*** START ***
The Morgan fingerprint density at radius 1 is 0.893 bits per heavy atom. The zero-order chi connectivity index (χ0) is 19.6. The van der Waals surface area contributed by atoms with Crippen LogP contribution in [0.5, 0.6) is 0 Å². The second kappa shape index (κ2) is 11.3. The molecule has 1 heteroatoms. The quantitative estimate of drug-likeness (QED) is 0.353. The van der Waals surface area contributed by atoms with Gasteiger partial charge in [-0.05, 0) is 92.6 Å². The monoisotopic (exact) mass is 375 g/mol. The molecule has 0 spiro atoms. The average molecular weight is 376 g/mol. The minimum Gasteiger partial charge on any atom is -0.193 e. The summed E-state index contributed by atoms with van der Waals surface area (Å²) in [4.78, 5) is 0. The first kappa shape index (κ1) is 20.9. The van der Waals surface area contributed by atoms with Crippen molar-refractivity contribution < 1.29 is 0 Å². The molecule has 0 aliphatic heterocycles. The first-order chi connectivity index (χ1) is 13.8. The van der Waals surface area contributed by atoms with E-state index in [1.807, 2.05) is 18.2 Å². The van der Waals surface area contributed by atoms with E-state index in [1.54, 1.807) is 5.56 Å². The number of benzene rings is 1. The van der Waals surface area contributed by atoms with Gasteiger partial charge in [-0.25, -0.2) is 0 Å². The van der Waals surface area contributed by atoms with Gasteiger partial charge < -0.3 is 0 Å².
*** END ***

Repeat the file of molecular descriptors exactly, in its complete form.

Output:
The Morgan fingerprint density at radius 1 is 0.893 bits per heavy atom. The zero-order chi connectivity index (χ0) is 19.6. The van der Waals surface area contributed by atoms with Crippen LogP contribution in [0.5, 0.6) is 0 Å². The second kappa shape index (κ2) is 11.3. The molecule has 1 heteroatoms. The quantitative estimate of drug-likeness (QED) is 0.353. The van der Waals surface area contributed by atoms with Gasteiger partial charge in [-0.05, 0) is 92.6 Å². The monoisotopic (exact) mass is 375 g/mol. The molecule has 0 spiro atoms. The average molecular weight is 376 g/mol. The minimum Gasteiger partial charge on any atom is -0.193 e. The summed E-state index contributed by atoms with van der Waals surface area (Å²) in [4.78, 5) is 0. The first kappa shape index (κ1) is 20.9. The van der Waals surface area contributed by atoms with Crippen molar-refractivity contribution < 1.29 is 0 Å². The molecule has 0 aliphatic heterocycles. The first-order chi connectivity index (χ1) is 13.8. The van der Waals surface area contributed by atoms with E-state index in [1.807, 2.05) is 18.2 Å². The van der Waals surface area contributed by atoms with E-state index in [1.54, 1.807) is 5.56 Å². The number of benzene rings is 1. The van der Waals surface area contributed by atoms with Gasteiger partial charge in [-0.25, -0.2) is 0 Å². The van der Waals surface area contributed by atoms with Gasteiger partial charge < -0.3 is 0 Å².